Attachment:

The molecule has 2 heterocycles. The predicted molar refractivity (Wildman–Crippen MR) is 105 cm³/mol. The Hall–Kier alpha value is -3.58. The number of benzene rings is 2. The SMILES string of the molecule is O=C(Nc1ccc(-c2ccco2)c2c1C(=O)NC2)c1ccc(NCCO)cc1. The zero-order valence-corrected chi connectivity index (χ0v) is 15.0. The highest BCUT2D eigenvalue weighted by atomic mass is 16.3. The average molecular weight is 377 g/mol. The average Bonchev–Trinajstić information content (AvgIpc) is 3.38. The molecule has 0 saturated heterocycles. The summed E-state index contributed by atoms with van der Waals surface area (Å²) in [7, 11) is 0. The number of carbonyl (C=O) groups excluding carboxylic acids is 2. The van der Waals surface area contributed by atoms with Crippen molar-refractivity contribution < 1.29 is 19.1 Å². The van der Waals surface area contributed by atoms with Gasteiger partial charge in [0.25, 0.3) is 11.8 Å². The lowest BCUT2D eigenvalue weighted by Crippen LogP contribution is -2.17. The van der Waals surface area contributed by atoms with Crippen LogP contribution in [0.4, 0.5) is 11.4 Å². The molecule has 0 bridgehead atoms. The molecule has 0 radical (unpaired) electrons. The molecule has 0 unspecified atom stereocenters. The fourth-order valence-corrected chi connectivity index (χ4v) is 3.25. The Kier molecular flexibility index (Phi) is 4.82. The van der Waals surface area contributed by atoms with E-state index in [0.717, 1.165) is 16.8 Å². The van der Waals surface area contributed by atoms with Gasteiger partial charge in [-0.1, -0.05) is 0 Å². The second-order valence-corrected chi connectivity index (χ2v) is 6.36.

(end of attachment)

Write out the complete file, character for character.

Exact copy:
The molecule has 2 heterocycles. The predicted molar refractivity (Wildman–Crippen MR) is 105 cm³/mol. The Hall–Kier alpha value is -3.58. The number of benzene rings is 2. The SMILES string of the molecule is O=C(Nc1ccc(-c2ccco2)c2c1C(=O)NC2)c1ccc(NCCO)cc1. The zero-order valence-corrected chi connectivity index (χ0v) is 15.0. The highest BCUT2D eigenvalue weighted by atomic mass is 16.3. The average molecular weight is 377 g/mol. The average Bonchev–Trinajstić information content (AvgIpc) is 3.38. The molecule has 0 saturated heterocycles. The summed E-state index contributed by atoms with van der Waals surface area (Å²) in [7, 11) is 0. The number of carbonyl (C=O) groups excluding carboxylic acids is 2. The van der Waals surface area contributed by atoms with Crippen molar-refractivity contribution < 1.29 is 19.1 Å². The van der Waals surface area contributed by atoms with Gasteiger partial charge in [0.25, 0.3) is 11.8 Å². The lowest BCUT2D eigenvalue weighted by Crippen LogP contribution is -2.17. The van der Waals surface area contributed by atoms with Crippen LogP contribution in [0.4, 0.5) is 11.4 Å². The molecule has 0 bridgehead atoms. The molecule has 0 radical (unpaired) electrons. The molecule has 0 unspecified atom stereocenters. The fourth-order valence-corrected chi connectivity index (χ4v) is 3.25. The Kier molecular flexibility index (Phi) is 4.82. The van der Waals surface area contributed by atoms with E-state index in [0.717, 1.165) is 16.8 Å². The van der Waals surface area contributed by atoms with Gasteiger partial charge in [-0.1, -0.05) is 0 Å². The second-order valence-corrected chi connectivity index (χ2v) is 6.36.